Patrick McKendry is a rugby writer for the Herald.

Rugby: Jamie Joseph leaves Highlanders with no bitterness

Highlanders coach Jamie Joseph's last year in charge has ended in a semifinal defeat, but there is no bitterness as he plans for a new challenge in Japan. Photo / Ross Setford
Highlanders coach Jamie Joseph's last year in charge has ended in a semifinal defeat, but there is no bitterness as he plans for a new challenge in Japan. Photo / Ross Setford

After his team's stunning victory in last year's final, Highlanders coach Jamie Joseph's last year in charge has ended in a semifinal defeat, but there is no bitterness as he plans for a new challenge in Japan.

In the wake of the Lions' 42-30 victory in Ellis Park, Joseph perhaps could have been forgiven for criticising a travel schedule which had his men go from South Africa to Argentina, to New Zealand, to Australia and back to South Africa again in recent weeks, but there was none of that, only a satisfaction that the Highlanders had performed to the best of their abilities.

The Lions certainly deserved their victory on the highveld, and they will get their chance in next Saturday's competition showpiece against the Hurricanes in Wellington, a point observed by Joseph afterwards.

"You have to give credit where it's due, we played a very good team, certainly worthy final contenders," he said. "There are no fairytales in sport, you have to earn the right to be in a final and we were beaten by a better side on the day.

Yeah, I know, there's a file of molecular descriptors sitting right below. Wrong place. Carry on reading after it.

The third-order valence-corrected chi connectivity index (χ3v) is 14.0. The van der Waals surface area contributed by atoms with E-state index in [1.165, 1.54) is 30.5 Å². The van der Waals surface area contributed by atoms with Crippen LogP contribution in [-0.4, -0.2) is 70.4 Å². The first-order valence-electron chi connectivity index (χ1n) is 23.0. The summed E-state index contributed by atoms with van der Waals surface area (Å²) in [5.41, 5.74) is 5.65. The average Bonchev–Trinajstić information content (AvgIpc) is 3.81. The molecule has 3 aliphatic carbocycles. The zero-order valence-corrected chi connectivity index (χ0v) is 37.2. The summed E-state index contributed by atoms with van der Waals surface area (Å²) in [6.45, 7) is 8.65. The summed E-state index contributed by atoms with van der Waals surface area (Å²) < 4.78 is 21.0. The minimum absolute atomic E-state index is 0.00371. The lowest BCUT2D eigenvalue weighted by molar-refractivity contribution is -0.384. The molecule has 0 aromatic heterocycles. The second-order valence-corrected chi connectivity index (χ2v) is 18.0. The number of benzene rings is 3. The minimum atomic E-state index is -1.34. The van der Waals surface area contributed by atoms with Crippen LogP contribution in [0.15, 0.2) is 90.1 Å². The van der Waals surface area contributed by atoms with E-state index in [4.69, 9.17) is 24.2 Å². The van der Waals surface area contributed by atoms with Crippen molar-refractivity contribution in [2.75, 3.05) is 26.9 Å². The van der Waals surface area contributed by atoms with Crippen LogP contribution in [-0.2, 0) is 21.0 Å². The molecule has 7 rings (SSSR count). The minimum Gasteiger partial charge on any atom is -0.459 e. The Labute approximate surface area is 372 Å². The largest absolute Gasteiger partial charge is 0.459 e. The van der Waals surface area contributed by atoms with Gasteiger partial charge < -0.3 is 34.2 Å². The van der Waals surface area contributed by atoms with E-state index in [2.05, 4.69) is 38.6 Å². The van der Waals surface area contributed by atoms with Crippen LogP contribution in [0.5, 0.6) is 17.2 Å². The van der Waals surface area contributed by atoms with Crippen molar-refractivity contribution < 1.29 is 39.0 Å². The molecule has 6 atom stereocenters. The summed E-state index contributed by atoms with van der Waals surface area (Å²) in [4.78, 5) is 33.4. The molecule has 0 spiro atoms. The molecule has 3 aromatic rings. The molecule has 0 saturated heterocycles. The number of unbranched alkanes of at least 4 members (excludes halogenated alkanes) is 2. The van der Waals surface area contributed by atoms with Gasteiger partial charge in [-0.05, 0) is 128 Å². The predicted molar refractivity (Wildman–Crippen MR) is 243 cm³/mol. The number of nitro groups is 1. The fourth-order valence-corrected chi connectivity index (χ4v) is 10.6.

"We're certainly not going to use travel as an excuse. From the outset we planned around it. We rested players, we rested our All Blacks from Argentina. We did what we could with the circumstances and the structure of the competition."

With first-five Elton Jantjies, who scored the game's first try, in inspirational form for the Lions, the Highlanders were on the back foot from the start.

The Lions' line speed on defence caused the Highlanders problems, and they suffered a big blow when wing Patrick Osborne left the field injured in the first half. With first-five or fullback Marty Banks and halfback Te Aihe Toma the Highlanders' only backs on the reserves bench, they missed Osborne's punch on the left wing, and loose forwards Dan Pryor and Liam Squire didn't provide the impact off the bench that Joseph might have liked.

The home side had a big advantage in the scrum and at the breakdown, led by flanker Jaco Kriel, coped comfortably with the absence of loose forward and regular skipper Warren Whiteley.

"They had the wood on us there [the scrum], the breakdown was another one," Joseph said.

Joseph will move to Japan in September to coach the national team, with assistant Tony Brown teaming up with Mark Hammett from next season.

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